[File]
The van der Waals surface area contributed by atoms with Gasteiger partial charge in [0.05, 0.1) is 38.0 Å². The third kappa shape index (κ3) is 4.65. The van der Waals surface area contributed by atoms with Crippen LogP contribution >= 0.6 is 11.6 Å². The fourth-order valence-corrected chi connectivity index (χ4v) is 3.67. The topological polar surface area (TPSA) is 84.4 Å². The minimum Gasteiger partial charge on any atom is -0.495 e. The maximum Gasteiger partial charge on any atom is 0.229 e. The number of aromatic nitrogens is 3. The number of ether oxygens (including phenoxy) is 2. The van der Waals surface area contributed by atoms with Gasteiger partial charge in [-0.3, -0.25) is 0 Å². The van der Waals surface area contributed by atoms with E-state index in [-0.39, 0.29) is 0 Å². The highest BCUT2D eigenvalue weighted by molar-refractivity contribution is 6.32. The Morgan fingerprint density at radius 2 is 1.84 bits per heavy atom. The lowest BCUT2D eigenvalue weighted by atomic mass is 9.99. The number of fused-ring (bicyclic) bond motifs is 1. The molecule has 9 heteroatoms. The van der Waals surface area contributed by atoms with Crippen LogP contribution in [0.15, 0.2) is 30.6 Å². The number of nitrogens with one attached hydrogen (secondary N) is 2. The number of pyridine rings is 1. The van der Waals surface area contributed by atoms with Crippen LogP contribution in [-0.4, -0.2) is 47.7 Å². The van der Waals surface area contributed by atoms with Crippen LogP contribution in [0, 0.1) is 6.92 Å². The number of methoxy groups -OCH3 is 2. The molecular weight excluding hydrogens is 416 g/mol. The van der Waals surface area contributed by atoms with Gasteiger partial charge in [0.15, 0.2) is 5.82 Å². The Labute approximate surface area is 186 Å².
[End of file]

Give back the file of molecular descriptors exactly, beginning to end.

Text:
The van der Waals surface area contributed by atoms with Gasteiger partial charge in [0.05, 0.1) is 38.0 Å². The third kappa shape index (κ3) is 4.65. The van der Waals surface area contributed by atoms with Crippen LogP contribution >= 0.6 is 11.6 Å². The fourth-order valence-corrected chi connectivity index (χ4v) is 3.67. The topological polar surface area (TPSA) is 84.4 Å². The minimum Gasteiger partial charge on any atom is -0.495 e. The maximum Gasteiger partial charge on any atom is 0.229 e. The number of aromatic nitrogens is 3. The number of ether oxygens (including phenoxy) is 2. The van der Waals surface area contributed by atoms with Gasteiger partial charge in [-0.3, -0.25) is 0 Å². The van der Waals surface area contributed by atoms with E-state index in [-0.39, 0.29) is 0 Å². The highest BCUT2D eigenvalue weighted by molar-refractivity contribution is 6.32. The Morgan fingerprint density at radius 2 is 1.84 bits per heavy atom. The lowest BCUT2D eigenvalue weighted by atomic mass is 9.99. The number of fused-ring (bicyclic) bond motifs is 1. The molecule has 9 heteroatoms. The van der Waals surface area contributed by atoms with Crippen LogP contribution in [0.15, 0.2) is 30.6 Å². The number of nitrogens with one attached hydrogen (secondary N) is 2. The number of pyridine rings is 1. The van der Waals surface area contributed by atoms with Crippen LogP contribution in [-0.4, -0.2) is 47.7 Å². The van der Waals surface area contributed by atoms with Crippen LogP contribution in [0, 0.1) is 6.92 Å². The number of methoxy groups -OCH3 is 2. The molecular weight excluding hydrogens is 416 g/mol. The van der Waals surface area contributed by atoms with Gasteiger partial charge in [0.15, 0.2) is 5.82 Å². The Labute approximate surface area is 186 Å².